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Saturday, March 2, 2024
KABUL, Apr 25 2008 (IPS) - In the teeming, dense flour bazaars of Kabul, it's hard not to miss the anger.
"My small son cries everyday for some bread," he continues. "Look at the people around me," he says, waving his arm around a group of disheveled labourers. "They can't afford to eat every day now."
Afghans across the country are expressing frustration at the sharp rise in food prices, mirroring trends elsewhere around the globe. Observers worry that the continuing food insecurity will force millions to go hungry and spark widespread instability.
The price of flour has jumped almost 100 percent in the first months of this year. Rice prices have increased 38 percent in the last year and other staples have seen similar cost increases, according to local news reports.
The price hikes have sparked rioting and looting in various Afghan cities. In the eastern city of Jalalabad, protesters this week blocked a main highway connecting the city to the capital Kabul and demanded government price-controls of foodstuffs. In the markets of the northern town of Kunduz and in the outskirts of Kabul, merchants complain that locals have resorted to stealing bags of flour.
"Look at my legs," one onlooker says, pointing towards a pair of diseased stumps. "I can't afford medicine because I have to spend everything on bread."
While government officials must do more to address the problem, the issue of food insecurity has many causes beyond Afghan government policies, experts contend. There are both local and global factors behind food insecurity, says Haroun Mir, policy researcher at the Afghanistan Centre for Research and Policy Studies.
Afghanistan does not have a diversity of sources of food, Mir says. Despite efforts to resuscitate its local agriculture, most food is imported from neighbouring countries like Pakistan and Iran. This makes the food market very susceptible to fluctuations in food supply. For example, "Iran purchased the regional surpluses of food to stock its own strategic food reserves, prompting a regional price hike," Mir says.
When Pakistan decided to curb exports recently to protect its own market, prices soared even further and fuelled widespread Afghan resentment of their neighbour. In this week's Jalalabad protests, demonstrators chanted "down with Pakistan," along with anti-government slogans.
War and narcotics also diminish domestic food supply and contribute to the price surge, experts say. The country's most fertile land is often set aside for opium – a far more lucrative crop than wheat – and minefields render other otherwise fertile areas off-limits for food cultivation. Years of war have also caused forced migration from fertile areas.
But analysts point to global factors as the most significant source of the current troubles. According to a new report by the International Assessment of Agricultural Science and Technology for Development (IAASTD), that involved over 400 scientists, food insecurity results not from a global decrease in supply but rather by unequal distribution.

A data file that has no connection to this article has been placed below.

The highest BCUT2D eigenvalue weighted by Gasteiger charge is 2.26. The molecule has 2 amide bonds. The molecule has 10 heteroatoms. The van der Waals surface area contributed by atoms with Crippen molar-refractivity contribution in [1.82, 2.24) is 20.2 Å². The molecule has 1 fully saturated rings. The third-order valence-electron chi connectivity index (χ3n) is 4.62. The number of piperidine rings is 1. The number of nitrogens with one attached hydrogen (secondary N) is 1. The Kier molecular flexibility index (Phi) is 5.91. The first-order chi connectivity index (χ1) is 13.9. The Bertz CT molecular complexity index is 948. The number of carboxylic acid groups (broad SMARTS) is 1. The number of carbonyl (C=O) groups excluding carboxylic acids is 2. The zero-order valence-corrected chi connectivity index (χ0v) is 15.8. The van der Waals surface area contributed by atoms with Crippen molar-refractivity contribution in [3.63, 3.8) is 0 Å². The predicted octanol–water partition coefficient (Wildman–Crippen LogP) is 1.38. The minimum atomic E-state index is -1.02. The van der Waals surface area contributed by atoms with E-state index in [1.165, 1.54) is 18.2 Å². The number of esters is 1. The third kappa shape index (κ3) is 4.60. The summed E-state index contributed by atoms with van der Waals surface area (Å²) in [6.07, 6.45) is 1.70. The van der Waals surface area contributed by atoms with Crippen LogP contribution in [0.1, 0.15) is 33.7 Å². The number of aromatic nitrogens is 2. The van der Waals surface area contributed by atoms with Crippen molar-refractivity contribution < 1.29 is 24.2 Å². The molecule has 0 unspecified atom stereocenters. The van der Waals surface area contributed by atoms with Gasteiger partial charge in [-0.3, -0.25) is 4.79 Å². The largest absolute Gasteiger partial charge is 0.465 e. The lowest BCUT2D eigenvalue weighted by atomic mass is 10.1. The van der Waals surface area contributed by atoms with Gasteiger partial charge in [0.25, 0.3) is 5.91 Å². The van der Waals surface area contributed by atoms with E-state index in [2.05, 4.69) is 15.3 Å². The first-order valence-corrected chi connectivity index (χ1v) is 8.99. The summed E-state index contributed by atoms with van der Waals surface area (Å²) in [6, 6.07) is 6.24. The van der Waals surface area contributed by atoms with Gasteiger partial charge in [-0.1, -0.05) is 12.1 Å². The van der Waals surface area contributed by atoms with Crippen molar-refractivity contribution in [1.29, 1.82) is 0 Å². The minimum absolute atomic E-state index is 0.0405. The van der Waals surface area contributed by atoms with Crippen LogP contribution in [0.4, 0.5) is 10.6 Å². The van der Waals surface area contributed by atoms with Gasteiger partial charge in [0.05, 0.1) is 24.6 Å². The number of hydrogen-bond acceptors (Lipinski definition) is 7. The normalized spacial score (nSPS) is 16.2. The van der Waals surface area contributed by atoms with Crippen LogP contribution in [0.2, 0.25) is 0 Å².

"Modern agriculture has brought significant increases in food production. But the benefits have been spread unevenly and have come at an increasingly intolerable price, paid by small-scale farmers, workers… and the environment," the report reads.
The report criticises richer countries "who are deeply opposed to any change in trade regimes or subsidy systems. Without reforms here many poorer countries will have a very hard time." Afghanistan is one of the world's poorest countries, consistently ranking near the bottom of most development indices and with more than half of its population living below the poverty line.
The U.N.'s Food and Agriculture Organisation estimates that Afghanistan needs over 500,000 tonnes of wheat to be imported to meet the needs of the current crisis. However, the U.N. World Food Programme’s country director for Afghanistan Rick Corsino is pessimistic that the situation will alleviate soon. "Very few people, I think, would believe that the factors that pushed the price of wheat up to record highs in the early part of this year are going to disappear," he told reporters recently. "No one believes, for example, that we're going to go back to price levels that we saw 12 months or 18 months ago."
The Afghan government announced this week that it will allocate 50 million dollars to purchase food from neighboring countries. But for many Afghans the news falls well short of their main demand – price controls – something that older locals remember from the Soviet days.
"The government taxes shopkeepers but don't give any relief to us when we are starving," Zahir says. The crowd gathered here in the flour market – an area known as Baghe Qazi, or Garden of Justice – around him nods in encouragement. "If the government doesn't sort this out we are going to die."
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